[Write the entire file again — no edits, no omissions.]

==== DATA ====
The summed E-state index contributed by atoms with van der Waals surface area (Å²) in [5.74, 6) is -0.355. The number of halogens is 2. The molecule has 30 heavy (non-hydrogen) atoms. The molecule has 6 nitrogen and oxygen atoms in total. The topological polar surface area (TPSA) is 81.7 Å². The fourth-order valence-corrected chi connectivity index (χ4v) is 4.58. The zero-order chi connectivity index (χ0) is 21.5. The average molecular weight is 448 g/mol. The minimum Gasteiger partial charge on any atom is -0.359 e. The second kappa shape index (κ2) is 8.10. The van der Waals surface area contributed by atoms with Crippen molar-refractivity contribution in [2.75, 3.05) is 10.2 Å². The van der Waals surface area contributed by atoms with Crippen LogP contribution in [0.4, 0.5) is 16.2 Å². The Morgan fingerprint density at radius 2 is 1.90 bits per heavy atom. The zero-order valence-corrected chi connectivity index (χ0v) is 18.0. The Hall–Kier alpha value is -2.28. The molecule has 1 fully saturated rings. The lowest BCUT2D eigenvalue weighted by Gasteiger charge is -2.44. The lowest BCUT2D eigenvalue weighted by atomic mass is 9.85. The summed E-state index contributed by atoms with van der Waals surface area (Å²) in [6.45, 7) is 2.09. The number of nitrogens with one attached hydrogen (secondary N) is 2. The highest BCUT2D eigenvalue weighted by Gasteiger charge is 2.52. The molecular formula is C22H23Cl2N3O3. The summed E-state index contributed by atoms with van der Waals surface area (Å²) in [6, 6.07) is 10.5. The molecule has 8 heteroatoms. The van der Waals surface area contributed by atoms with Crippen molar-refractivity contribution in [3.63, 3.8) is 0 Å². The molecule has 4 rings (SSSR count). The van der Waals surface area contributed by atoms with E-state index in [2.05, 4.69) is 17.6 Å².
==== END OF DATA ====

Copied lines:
The summed E-state index contributed by atoms with van der Waals surface area (Å²) in [5.74, 6) is -0.355. The number of halogens is 2. The molecule has 30 heavy (non-hydrogen) atoms. The molecule has 6 nitrogen and oxygen atoms in total. The topological polar surface area (TPSA) is 81.7 Å². The fourth-order valence-corrected chi connectivity index (χ4v) is 4.58. The zero-order chi connectivity index (χ0) is 21.5. The average molecular weight is 448 g/mol. The minimum Gasteiger partial charge on any atom is -0.359 e. The second kappa shape index (κ2) is 8.10. The van der Waals surface area contributed by atoms with Crippen molar-refractivity contribution in [2.75, 3.05) is 10.2 Å². The van der Waals surface area contributed by atoms with Crippen LogP contribution in [0.4, 0.5) is 16.2 Å². The Morgan fingerprint density at radius 2 is 1.90 bits per heavy atom. The zero-order valence-corrected chi connectivity index (χ0v) is 18.0. The Hall–Kier alpha value is -2.28. The molecule has 1 fully saturated rings. The lowest BCUT2D eigenvalue weighted by Gasteiger charge is -2.44. The lowest BCUT2D eigenvalue weighted by atomic mass is 9.85. The summed E-state index contributed by atoms with van der Waals surface area (Å²) in [6.45, 7) is 2.09. The number of nitrogens with one attached hydrogen (secondary N) is 2. The highest BCUT2D eigenvalue weighted by Gasteiger charge is 2.52. The molecular formula is C22H23Cl2N3O3. The summed E-state index contributed by atoms with van der Waals surface area (Å²) in [6, 6.07) is 10.5. The molecule has 8 heteroatoms. The van der Waals surface area contributed by atoms with Crippen molar-refractivity contribution in [3.63, 3.8) is 0 Å². The molecule has 4 rings (SSSR count). The van der Waals surface area contributed by atoms with E-state index in [2.05, 4.69) is 17.6 Å².